A case study on creating a sustainable port for Canada’s Department of National Defence
May 23, 2019
May 23, 2019
Resilient infrastructure design practices help to protect the nation against threats stemming from climate change
Since the mid-1800s, Canada’s West Coast navy base has been anchored in Esquimalt Harbour—a community set on the southern side of Vancouver Island, British Columbia. Tasked with defending our nation against Pacific threats, the Esquimalt Harbour naval base has served for generations.
After the development of new berthing concepts in 2008, as well as an investment decision in 2012, the Department of National Defence (DND) decided it was time to finally upgrade and enhance the facility. Their goal? “To provide the Maritime Forces Pacific with ‘modern, versatile, and structurally sound berthing facilities’ for the Pacific Naval Fleet” (Vanguard Canada, 2016).
And since, we’ve been well underway our work on the A/B Jetty Recapitalization Project—a $1.14-billion effort to replace the two main berthing facilities for Royal Canadian Navy vessels and better support the increase in navy vessels. Our multidisciplinary team has been deeply entrenched in the B Jetty replacement portion of the project, where we’ve designed marine structures and upland civil design efforts to meet current industry standards for addressing climate change, tsunami risks, and seismic resiliency.
Throughout the process, DND has placed significant investments in incorporating sustainable design elements in the port infrastructure. The intent is not only to modernize the existing dockyard waterfront but to also provide a resilient infrastructure solution for future generations.
According to the Geological Survey of Canada (GSC), Esquimalt Harbour is located within one of the highest seismic hazard areas in the country. There’s an offshore fault near Vancouver Island—between the Juan De Fuca and North America tectonic plates—known as the Cascadia subduction zone. The Cascadia subduction zone is capable of producing Magnitude 9.0 megathrust earthquakes!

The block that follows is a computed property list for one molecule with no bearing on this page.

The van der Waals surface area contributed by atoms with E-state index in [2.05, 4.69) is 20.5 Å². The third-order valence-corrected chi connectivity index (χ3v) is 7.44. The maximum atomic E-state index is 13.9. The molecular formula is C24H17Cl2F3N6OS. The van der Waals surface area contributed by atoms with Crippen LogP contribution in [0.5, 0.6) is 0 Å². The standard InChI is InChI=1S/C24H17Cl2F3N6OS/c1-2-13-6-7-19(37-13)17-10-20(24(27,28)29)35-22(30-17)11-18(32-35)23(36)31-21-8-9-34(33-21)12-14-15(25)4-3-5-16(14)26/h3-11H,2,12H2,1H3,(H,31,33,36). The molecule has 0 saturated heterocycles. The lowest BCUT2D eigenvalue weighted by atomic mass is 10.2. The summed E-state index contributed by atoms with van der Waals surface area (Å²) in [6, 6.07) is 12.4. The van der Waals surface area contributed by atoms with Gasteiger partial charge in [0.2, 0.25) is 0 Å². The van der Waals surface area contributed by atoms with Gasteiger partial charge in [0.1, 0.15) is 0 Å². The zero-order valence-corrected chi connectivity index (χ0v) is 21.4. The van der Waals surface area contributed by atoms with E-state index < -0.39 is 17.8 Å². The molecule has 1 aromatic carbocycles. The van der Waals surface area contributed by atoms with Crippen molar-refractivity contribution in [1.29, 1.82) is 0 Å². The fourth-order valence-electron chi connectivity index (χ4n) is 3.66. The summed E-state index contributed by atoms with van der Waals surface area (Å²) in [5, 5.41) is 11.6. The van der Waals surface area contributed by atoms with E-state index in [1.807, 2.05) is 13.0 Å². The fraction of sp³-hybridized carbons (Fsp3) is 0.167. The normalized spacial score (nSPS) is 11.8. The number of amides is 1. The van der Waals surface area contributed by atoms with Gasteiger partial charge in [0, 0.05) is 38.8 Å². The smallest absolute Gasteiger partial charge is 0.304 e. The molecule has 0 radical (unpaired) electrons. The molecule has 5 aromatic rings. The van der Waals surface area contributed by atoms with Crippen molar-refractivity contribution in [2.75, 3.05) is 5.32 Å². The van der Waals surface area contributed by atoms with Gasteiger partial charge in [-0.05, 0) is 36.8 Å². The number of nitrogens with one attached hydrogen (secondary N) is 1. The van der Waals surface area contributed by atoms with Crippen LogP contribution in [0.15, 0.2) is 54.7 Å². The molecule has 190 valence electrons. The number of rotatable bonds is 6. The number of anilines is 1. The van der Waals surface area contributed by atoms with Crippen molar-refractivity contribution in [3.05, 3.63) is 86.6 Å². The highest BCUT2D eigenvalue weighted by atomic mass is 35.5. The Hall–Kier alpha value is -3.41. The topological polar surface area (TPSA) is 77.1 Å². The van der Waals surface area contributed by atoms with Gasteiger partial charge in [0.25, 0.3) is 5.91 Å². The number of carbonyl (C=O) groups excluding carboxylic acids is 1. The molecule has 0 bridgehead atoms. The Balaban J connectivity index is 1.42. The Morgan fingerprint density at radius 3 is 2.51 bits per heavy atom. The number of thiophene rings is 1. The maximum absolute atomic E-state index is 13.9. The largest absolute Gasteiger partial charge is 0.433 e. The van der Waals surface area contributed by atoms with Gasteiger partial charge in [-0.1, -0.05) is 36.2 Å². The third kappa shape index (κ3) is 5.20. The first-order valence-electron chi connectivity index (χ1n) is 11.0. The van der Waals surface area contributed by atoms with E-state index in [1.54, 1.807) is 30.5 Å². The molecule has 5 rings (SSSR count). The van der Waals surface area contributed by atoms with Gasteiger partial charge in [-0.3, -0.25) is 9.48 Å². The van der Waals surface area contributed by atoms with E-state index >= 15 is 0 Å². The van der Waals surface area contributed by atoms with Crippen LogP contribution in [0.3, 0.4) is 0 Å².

The new B Jetty design criteria required the facility to withstand an earthquake level with a return period of 2,475 years with no collapse. This entailed the careful consideration of existing soil conditions and bedrock depths so we could develop a final design that was seismically resilient.
Thanks to the accurate descriptions recorded through the oral traditions of First Nations people in British Columbia and the time-keeping traditions of Japanese culture, we know that the most recent Cascadia subduction zone megathrust earthquake in the area was in 1700 AD—about 300 years ago. The event triggered a tsunami that destroyed villages on Vancouver Island and swept across the Pacific Ocean.
When it comes to specific technical guidelines for tsunami resiliency along the west coast of North America, there are limited industry standards available.
We assessed tsunami risk at the B Jetty project site based on extensive coastal engineering modeling work that considered wave amplitude—and wave force—with a return period of 500 years. Our study found that wave heights could reach nearly 2 metres at the project site within an hour and a half of an earthquake.
So, the seismic design of the new B Jetty pile and deck involved an advanced soil-structure interaction analysis. This meant we needed close collaboration between our structural and geotechnical engineering teams. That way, we could work together toward an appropriate solution that complies with current safety codes and standards.
But when it comes to specific technical guidelines for tsunami resiliency along the west coast of North America, there are limited industry standards available. So, the design of the port infrastructure was up to our experienced engineering team, who established the design criteria for tsunami risk mitigation in close collaboration with the owner and its stakeholders.
The result? The careful evaluation of wharf deck elevation, wave uplift forces, vessel mooring forces, inundation levels along the shoreline, and lateral loading on the pile foundations to develop an appropriate tsunami risk mitigation strategy. The new B Jetty finished wharf deck elevation will be more than a metre higher (1.3m) than the pre-existing infrastructure.
After much work, we were able to develop a sustainable port infrastructure solution for the CFB Esquimalt A/B Jetty Recapitalization Project. How? Through the following key resiliency attributes:
These key benefits align well with current sustainable design practices across the continent as recommended in the Institute of Sustainable Infrastructure (ISI) Envision® framework. DND has shown exceptional leadership in the planning and implementation of the proposed improvements, and Stantec is proud to be a key partner in advancing the upgrade of our nation’s vital navy port infrastructure.
Anticipating completion by 2023, Phase 2 of the project will involve the demolition of the existing B Jetty marine structures, extension of the utility corridor out on the wharf, harbor dredging works, and construction of the new B Jetty. Phase 3 will involve the construction of a new A Jetty targeting completion in 2026.